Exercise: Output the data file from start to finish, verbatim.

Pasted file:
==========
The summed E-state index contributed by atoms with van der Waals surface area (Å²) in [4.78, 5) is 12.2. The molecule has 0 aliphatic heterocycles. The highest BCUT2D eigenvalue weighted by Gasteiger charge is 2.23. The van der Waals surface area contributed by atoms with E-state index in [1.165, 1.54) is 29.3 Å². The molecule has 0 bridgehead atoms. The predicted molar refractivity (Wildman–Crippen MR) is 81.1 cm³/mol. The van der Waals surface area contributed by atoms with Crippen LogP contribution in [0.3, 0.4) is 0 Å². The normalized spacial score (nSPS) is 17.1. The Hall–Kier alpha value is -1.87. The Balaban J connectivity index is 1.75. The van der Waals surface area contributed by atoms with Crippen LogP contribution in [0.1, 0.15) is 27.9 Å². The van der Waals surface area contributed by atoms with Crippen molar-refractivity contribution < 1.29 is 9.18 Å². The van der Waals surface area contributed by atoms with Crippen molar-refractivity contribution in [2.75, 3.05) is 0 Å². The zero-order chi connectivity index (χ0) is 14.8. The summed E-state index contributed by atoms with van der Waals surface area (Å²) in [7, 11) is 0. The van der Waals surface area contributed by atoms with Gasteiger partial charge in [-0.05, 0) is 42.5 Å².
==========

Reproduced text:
The summed E-state index contributed by atoms with van der Waals surface area (Å²) in [4.78, 5) is 12.2. The molecule has 0 aliphatic heterocycles. The highest BCUT2D eigenvalue weighted by Gasteiger charge is 2.23. The van der Waals surface area contributed by atoms with E-state index in [1.165, 1.54) is 29.3 Å². The molecule has 0 bridgehead atoms. The predicted molar refractivity (Wildman–Crippen MR) is 81.1 cm³/mol. The van der Waals surface area contributed by atoms with Crippen LogP contribution in [0.3, 0.4) is 0 Å². The normalized spacial score (nSPS) is 17.1. The Hall–Kier alpha value is -1.87. The Balaban J connectivity index is 1.75. The van der Waals surface area contributed by atoms with Crippen LogP contribution in [0.1, 0.15) is 27.9 Å². The van der Waals surface area contributed by atoms with Crippen molar-refractivity contribution < 1.29 is 9.18 Å². The van der Waals surface area contributed by atoms with Crippen molar-refractivity contribution in [2.75, 3.05) is 0 Å². The zero-order chi connectivity index (χ0) is 14.8. The summed E-state index contributed by atoms with van der Waals surface area (Å²) in [7, 11) is 0. The van der Waals surface area contributed by atoms with Gasteiger partial charge in [-0.05, 0) is 42.5 Å².